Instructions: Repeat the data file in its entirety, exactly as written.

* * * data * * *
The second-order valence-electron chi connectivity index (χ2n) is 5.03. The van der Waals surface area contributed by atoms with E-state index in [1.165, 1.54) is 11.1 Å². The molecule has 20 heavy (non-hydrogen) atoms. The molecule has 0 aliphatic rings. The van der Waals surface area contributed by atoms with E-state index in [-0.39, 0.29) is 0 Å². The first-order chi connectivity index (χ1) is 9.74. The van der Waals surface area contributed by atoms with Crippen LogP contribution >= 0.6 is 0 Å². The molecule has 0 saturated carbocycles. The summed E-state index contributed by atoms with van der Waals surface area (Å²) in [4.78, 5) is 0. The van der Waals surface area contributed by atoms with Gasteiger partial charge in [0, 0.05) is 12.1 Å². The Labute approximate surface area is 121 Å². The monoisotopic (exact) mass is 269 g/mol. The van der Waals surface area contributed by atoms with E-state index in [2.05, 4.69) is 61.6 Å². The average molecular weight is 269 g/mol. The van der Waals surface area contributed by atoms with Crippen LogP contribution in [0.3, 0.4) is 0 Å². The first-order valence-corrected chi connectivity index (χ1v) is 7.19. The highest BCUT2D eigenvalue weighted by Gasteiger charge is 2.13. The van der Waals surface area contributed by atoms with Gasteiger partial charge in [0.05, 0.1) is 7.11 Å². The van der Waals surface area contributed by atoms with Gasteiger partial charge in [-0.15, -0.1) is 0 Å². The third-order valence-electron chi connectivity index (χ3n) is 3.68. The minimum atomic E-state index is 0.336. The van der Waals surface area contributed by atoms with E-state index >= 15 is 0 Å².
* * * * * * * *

The second-order valence-electron chi connectivity index (χ2n) is 5.03. The van der Waals surface area contributed by atoms with E-state index in [1.165, 1.54) is 11.1 Å². The molecule has 20 heavy (non-hydrogen) atoms. The molecule has 0 aliphatic rings. The van der Waals surface area contributed by atoms with E-state index in [-0.39, 0.29) is 0 Å². The first-order chi connectivity index (χ1) is 9.74. The van der Waals surface area contributed by atoms with Crippen LogP contribution >= 0.6 is 0 Å². The molecule has 0 saturated carbocycles. The summed E-state index contributed by atoms with van der Waals surface area (Å²) in [4.78, 5) is 0. The van der Waals surface area contributed by atoms with Gasteiger partial charge in [0, 0.05) is 12.1 Å². The Labute approximate surface area is 121 Å². The monoisotopic (exact) mass is 269 g/mol. The van der Waals surface area contributed by atoms with E-state index in [2.05, 4.69) is 61.6 Å². The average molecular weight is 269 g/mol. The van der Waals surface area contributed by atoms with Crippen LogP contribution in [0.3, 0.4) is 0 Å². The first-order valence-corrected chi connectivity index (χ1v) is 7.19. The highest BCUT2D eigenvalue weighted by Gasteiger charge is 2.13. The van der Waals surface area contributed by atoms with Gasteiger partial charge in [0.05, 0.1) is 7.11 Å². The van der Waals surface area contributed by atoms with Gasteiger partial charge in [-0.15, -0.1) is 0 Å². The third-order valence-electron chi connectivity index (χ3n) is 3.68. The minimum atomic E-state index is 0.336. The van der Waals surface area contributed by atoms with E-state index >= 15 is 0 Å².